Today is Sunday and like most Sundays, I’ll probably be overtaken by a strong urge to sit in my PJs all day eating chocolate. This means that the chances of me opening a German grammar book are very slim.

I’ve been learning German for over two months now and I’m loving it. That said, anyone who’s studied the grammar system will know, it can be a real pain in the backside. In fact, most days I’d rather cover myself with bees than revise the German case system.*

Fortunately, there are more pleasant ways to learn German that are compatible with my Homer Simpson lifestyle. YouTube is full of free video resources which offer a bit of light relief for lazy language learners like myself.

German Extra

Imagine the sitcom Friends and the BBC learn German website had a love child and you’ll get an idea of what German Extra is all about. It follows the story of four young friends who share an apartment in Berlin. It’s cheesier than cheese, but if you can get past the hammy acting and over the top dialogues, it serves as a really enjoyable resource for beginners. The actors speak very slowly, using basic vocabulary, simple sentence structures and lots of repetition. The episodes have subtitles in German so you can pause and look up any words you don’t know without being distracted by English all the time. This series is my go-to resource for when I lose the will to do any real studying (which is most of the time).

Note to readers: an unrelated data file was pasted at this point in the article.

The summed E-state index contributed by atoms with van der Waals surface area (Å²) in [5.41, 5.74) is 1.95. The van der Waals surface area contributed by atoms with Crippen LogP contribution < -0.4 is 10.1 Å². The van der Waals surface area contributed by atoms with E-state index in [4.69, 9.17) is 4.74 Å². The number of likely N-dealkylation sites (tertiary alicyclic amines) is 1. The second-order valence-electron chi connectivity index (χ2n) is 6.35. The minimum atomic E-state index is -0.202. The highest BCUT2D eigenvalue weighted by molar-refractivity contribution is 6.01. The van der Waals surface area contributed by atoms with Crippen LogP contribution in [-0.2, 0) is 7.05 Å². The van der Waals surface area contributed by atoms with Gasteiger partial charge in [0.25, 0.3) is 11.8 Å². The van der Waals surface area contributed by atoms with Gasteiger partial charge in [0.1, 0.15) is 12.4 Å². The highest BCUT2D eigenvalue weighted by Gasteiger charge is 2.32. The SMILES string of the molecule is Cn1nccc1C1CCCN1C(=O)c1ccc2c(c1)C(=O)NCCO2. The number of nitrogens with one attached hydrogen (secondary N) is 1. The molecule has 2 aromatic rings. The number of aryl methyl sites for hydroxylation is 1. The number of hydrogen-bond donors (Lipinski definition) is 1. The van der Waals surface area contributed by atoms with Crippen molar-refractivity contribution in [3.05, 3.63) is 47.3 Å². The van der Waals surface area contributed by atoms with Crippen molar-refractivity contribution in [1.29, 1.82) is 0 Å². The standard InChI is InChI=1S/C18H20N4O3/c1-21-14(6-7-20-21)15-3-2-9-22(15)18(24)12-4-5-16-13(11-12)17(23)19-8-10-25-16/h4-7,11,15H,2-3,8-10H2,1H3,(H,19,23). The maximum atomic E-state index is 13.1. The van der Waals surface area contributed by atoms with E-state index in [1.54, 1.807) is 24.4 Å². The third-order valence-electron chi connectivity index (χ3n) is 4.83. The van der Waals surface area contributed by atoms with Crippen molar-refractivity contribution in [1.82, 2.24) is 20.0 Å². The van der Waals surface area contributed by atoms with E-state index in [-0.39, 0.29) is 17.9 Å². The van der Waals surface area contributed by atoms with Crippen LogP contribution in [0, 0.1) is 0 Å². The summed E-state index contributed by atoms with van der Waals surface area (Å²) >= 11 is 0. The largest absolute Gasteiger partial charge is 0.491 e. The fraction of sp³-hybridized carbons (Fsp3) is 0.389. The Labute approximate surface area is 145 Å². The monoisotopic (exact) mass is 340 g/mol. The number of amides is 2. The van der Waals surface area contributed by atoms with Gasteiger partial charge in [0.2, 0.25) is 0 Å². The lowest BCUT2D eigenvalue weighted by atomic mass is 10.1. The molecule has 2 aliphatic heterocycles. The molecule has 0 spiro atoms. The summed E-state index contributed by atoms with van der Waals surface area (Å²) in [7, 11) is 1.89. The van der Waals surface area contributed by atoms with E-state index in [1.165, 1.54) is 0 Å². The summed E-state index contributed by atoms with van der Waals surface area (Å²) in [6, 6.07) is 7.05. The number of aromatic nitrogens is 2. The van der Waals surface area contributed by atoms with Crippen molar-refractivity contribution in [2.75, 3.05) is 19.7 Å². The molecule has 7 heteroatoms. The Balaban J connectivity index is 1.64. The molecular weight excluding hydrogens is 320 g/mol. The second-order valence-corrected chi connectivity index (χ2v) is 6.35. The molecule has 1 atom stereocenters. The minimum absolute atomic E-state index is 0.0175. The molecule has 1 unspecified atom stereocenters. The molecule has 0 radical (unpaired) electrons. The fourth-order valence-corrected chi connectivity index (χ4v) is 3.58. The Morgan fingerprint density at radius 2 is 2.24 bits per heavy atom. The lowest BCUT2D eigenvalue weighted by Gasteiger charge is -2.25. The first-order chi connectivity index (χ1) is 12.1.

Easy German

Easy German is a series which takes place “on the streets” of Germany. The presenters visit various locations across the country and talk to people about current affairs and topical events. The interview format is ideal as it gives you the chance to hear German as it is used by native speakers in the real world. To help lower level learners follow the dialogue, there are big subtitles in German and small subtitles in English. I find this feature really handy as although I try to follow the German subtitles as much as possible, I can glance down to the English ones when I don’t know a word. The episodes are also very short, so you can squeeze them in between whatever else you’re doing.

Learn the lazy way

Sometimes, giving yourself permission to sit around in your pants and watch silly videos is the best thing you can do for your language studies. It exposes you to grammar and vocabulary in realistic contexts, helps you pick up some new expressions and boosts your listening skills.

Above all, learning the lazy way gives you the chance to recharge your motivation, so before you know it you’ll be ready to take on that German case system again.

What do you think?

What do you do on days when you can’t face studying from books? Do you have any favourite “lazy” language learning strategies? Share them in the comments below!

*No bees were harmed in the writing of this article.

 

 

 

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